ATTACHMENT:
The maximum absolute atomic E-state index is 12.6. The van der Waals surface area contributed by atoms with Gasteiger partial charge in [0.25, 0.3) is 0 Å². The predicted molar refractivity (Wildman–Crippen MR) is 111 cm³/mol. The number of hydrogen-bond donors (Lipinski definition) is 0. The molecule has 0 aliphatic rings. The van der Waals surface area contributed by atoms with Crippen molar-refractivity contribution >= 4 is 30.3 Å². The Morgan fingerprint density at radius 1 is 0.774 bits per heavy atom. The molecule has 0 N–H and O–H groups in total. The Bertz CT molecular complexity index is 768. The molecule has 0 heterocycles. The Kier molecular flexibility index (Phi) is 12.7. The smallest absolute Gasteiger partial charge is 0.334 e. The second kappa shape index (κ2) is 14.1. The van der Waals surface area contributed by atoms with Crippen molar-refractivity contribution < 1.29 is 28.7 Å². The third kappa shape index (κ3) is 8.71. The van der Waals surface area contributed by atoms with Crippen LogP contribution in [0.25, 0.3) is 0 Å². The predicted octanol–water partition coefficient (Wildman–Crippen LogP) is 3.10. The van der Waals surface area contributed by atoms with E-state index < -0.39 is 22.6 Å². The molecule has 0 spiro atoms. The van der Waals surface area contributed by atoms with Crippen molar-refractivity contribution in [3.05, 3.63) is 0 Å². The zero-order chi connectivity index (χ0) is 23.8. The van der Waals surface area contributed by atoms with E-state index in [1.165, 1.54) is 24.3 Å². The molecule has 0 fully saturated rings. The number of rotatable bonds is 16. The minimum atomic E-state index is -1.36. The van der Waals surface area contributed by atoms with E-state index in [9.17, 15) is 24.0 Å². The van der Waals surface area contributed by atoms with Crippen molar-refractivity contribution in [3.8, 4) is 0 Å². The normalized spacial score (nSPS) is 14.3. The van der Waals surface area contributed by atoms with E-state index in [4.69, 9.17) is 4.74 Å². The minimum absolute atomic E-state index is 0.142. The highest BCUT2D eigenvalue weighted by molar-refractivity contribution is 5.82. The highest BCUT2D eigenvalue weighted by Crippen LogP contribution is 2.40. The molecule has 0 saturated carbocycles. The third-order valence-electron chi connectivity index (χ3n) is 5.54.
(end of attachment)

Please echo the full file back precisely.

The maximum absolute atomic E-state index is 12.6. The van der Waals surface area contributed by atoms with Gasteiger partial charge in [0.25, 0.3) is 0 Å². The predicted molar refractivity (Wildman–Crippen MR) is 111 cm³/mol. The number of hydrogen-bond donors (Lipinski definition) is 0. The molecule has 0 aliphatic rings. The van der Waals surface area contributed by atoms with Crippen molar-refractivity contribution >= 4 is 30.3 Å². The Morgan fingerprint density at radius 1 is 0.774 bits per heavy atom. The molecule has 0 N–H and O–H groups in total. The Bertz CT molecular complexity index is 768. The molecule has 0 heterocycles. The Kier molecular flexibility index (Phi) is 12.7. The smallest absolute Gasteiger partial charge is 0.334 e. The second kappa shape index (κ2) is 14.1. The van der Waals surface area contributed by atoms with Crippen molar-refractivity contribution < 1.29 is 28.7 Å². The third kappa shape index (κ3) is 8.71. The van der Waals surface area contributed by atoms with Crippen LogP contribution in [0.25, 0.3) is 0 Å². The predicted octanol–water partition coefficient (Wildman–Crippen LogP) is 3.10. The van der Waals surface area contributed by atoms with E-state index < -0.39 is 22.6 Å². The molecule has 0 spiro atoms. The van der Waals surface area contributed by atoms with Crippen molar-refractivity contribution in [3.05, 3.63) is 0 Å². The zero-order chi connectivity index (χ0) is 23.8. The van der Waals surface area contributed by atoms with E-state index in [1.165, 1.54) is 24.3 Å². The molecule has 0 fully saturated rings. The number of rotatable bonds is 16. The minimum atomic E-state index is -1.36. The van der Waals surface area contributed by atoms with E-state index in [9.17, 15) is 24.0 Å². The van der Waals surface area contributed by atoms with Crippen molar-refractivity contribution in [3.8, 4) is 0 Å². The normalized spacial score (nSPS) is 14.3. The van der Waals surface area contributed by atoms with E-state index in [4.69, 9.17) is 4.74 Å². The minimum absolute atomic E-state index is 0.142. The highest BCUT2D eigenvalue weighted by molar-refractivity contribution is 5.82. The highest BCUT2D eigenvalue weighted by Crippen LogP contribution is 2.40. The molecule has 0 saturated carbocycles. The third-order valence-electron chi connectivity index (χ3n) is 5.54.